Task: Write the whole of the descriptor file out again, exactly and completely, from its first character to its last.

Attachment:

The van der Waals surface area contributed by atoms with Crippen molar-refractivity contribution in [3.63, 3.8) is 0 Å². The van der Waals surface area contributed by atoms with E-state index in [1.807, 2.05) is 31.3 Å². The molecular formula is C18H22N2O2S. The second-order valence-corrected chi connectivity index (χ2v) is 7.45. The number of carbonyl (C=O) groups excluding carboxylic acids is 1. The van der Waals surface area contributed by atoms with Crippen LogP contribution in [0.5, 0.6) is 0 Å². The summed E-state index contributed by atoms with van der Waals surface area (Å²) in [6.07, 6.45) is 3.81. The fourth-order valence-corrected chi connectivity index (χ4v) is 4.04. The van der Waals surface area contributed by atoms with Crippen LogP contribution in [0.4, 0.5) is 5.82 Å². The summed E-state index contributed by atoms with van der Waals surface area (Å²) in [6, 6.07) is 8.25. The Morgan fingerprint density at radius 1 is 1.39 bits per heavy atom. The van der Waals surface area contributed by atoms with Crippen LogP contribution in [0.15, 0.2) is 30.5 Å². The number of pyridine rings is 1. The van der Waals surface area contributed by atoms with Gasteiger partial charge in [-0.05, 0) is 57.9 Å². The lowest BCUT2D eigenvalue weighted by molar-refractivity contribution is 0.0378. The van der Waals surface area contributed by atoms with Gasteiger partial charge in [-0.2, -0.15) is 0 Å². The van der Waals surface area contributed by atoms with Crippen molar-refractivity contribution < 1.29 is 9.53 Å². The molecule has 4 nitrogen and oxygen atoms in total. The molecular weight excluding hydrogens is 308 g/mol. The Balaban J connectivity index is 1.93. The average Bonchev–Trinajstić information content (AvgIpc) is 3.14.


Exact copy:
The van der Waals surface area contributed by atoms with Crippen molar-refractivity contribution in [3.63, 3.8) is 0 Å². The van der Waals surface area contributed by atoms with E-state index in [1.807, 2.05) is 31.3 Å². The molecular formula is C18H22N2O2S. The second-order valence-corrected chi connectivity index (χ2v) is 7.45. The number of carbonyl (C=O) groups excluding carboxylic acids is 1. The van der Waals surface area contributed by atoms with Crippen LogP contribution in [0.5, 0.6) is 0 Å². The summed E-state index contributed by atoms with van der Waals surface area (Å²) in [6.07, 6.45) is 3.81. The fourth-order valence-corrected chi connectivity index (χ4v) is 4.04. The van der Waals surface area contributed by atoms with Crippen LogP contribution in [0.4, 0.5) is 5.82 Å². The summed E-state index contributed by atoms with van der Waals surface area (Å²) in [6, 6.07) is 8.25. The Morgan fingerprint density at radius 1 is 1.39 bits per heavy atom. The van der Waals surface area contributed by atoms with Crippen LogP contribution in [0.15, 0.2) is 30.5 Å². The number of pyridine rings is 1. The van der Waals surface area contributed by atoms with Gasteiger partial charge in [-0.05, 0) is 57.9 Å². The lowest BCUT2D eigenvalue weighted by molar-refractivity contribution is 0.0378. The van der Waals surface area contributed by atoms with Gasteiger partial charge in [-0.2, -0.15) is 0 Å². The van der Waals surface area contributed by atoms with Crippen molar-refractivity contribution < 1.29 is 9.53 Å². The molecule has 4 nitrogen and oxygen atoms in total. The molecular weight excluding hydrogens is 308 g/mol. The Balaban J connectivity index is 1.93. The average Bonchev–Trinajstić information content (AvgIpc) is 3.14.